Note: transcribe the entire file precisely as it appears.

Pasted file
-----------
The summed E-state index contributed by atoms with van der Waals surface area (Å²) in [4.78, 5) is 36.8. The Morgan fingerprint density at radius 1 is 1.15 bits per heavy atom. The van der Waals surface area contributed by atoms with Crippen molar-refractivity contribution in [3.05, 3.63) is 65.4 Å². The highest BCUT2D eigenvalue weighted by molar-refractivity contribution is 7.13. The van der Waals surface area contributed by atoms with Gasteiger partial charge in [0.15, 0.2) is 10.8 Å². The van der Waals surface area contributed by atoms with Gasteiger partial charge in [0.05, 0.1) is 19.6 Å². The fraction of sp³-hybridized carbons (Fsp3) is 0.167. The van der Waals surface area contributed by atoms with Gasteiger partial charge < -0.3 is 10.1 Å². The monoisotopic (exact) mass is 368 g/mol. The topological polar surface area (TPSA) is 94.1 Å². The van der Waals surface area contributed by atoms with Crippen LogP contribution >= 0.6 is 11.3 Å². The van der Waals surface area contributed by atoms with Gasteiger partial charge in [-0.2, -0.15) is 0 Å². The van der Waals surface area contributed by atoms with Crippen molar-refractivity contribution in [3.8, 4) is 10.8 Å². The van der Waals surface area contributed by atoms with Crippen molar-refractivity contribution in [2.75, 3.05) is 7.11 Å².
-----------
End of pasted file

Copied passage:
The summed E-state index contributed by atoms with van der Waals surface area (Å²) in [4.78, 5) is 36.8. The Morgan fingerprint density at radius 1 is 1.15 bits per heavy atom. The van der Waals surface area contributed by atoms with Crippen molar-refractivity contribution in [3.05, 3.63) is 65.4 Å². The highest BCUT2D eigenvalue weighted by molar-refractivity contribution is 7.13. The van der Waals surface area contributed by atoms with Gasteiger partial charge in [0.15, 0.2) is 10.8 Å². The van der Waals surface area contributed by atoms with Gasteiger partial charge in [0.05, 0.1) is 19.6 Å². The fraction of sp³-hybridized carbons (Fsp3) is 0.167. The van der Waals surface area contributed by atoms with Gasteiger partial charge < -0.3 is 10.1 Å². The monoisotopic (exact) mass is 368 g/mol. The topological polar surface area (TPSA) is 94.1 Å². The van der Waals surface area contributed by atoms with Crippen LogP contribution >= 0.6 is 11.3 Å². The van der Waals surface area contributed by atoms with Gasteiger partial charge in [-0.2, -0.15) is 0 Å². The van der Waals surface area contributed by atoms with Crippen molar-refractivity contribution in [3.8, 4) is 10.8 Å². The van der Waals surface area contributed by atoms with Crippen molar-refractivity contribution in [2.75, 3.05) is 7.11 Å².